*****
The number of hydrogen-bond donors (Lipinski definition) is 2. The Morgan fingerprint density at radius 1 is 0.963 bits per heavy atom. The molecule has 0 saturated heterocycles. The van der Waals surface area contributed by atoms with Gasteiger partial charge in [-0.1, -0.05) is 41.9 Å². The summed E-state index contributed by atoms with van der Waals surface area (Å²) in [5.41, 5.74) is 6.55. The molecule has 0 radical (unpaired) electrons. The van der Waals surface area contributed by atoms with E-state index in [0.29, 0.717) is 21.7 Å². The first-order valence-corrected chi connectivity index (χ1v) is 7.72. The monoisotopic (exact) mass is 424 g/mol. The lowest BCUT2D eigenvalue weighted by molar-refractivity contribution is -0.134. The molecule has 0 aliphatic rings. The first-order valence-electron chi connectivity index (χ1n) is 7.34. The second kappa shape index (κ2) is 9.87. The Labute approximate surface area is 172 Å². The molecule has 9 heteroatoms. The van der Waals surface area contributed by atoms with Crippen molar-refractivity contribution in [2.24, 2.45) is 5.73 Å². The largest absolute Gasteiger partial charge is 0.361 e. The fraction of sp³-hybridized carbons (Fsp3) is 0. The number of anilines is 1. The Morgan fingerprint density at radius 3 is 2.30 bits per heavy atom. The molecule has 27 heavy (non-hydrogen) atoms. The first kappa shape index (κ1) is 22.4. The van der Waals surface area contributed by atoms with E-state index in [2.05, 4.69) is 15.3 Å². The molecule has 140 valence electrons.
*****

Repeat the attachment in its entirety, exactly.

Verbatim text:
The number of hydrogen-bond donors (Lipinski definition) is 2. The Morgan fingerprint density at radius 1 is 0.963 bits per heavy atom. The molecule has 0 saturated heterocycles. The van der Waals surface area contributed by atoms with Gasteiger partial charge in [-0.1, -0.05) is 41.9 Å². The summed E-state index contributed by atoms with van der Waals surface area (Å²) in [5.41, 5.74) is 6.55. The molecule has 0 radical (unpaired) electrons. The van der Waals surface area contributed by atoms with E-state index in [0.29, 0.717) is 21.7 Å². The first-order valence-corrected chi connectivity index (χ1v) is 7.72. The monoisotopic (exact) mass is 424 g/mol. The lowest BCUT2D eigenvalue weighted by molar-refractivity contribution is -0.134. The molecule has 0 aliphatic rings. The first-order valence-electron chi connectivity index (χ1n) is 7.34. The second kappa shape index (κ2) is 9.87. The Labute approximate surface area is 172 Å². The molecule has 9 heteroatoms. The van der Waals surface area contributed by atoms with Crippen molar-refractivity contribution in [2.24, 2.45) is 5.73 Å². The largest absolute Gasteiger partial charge is 0.361 e. The fraction of sp³-hybridized carbons (Fsp3) is 0. The number of anilines is 1. The Morgan fingerprint density at radius 3 is 2.30 bits per heavy atom. The molecule has 27 heavy (non-hydrogen) atoms. The first kappa shape index (κ1) is 22.4. The van der Waals surface area contributed by atoms with E-state index in [2.05, 4.69) is 15.3 Å². The molecule has 140 valence electrons.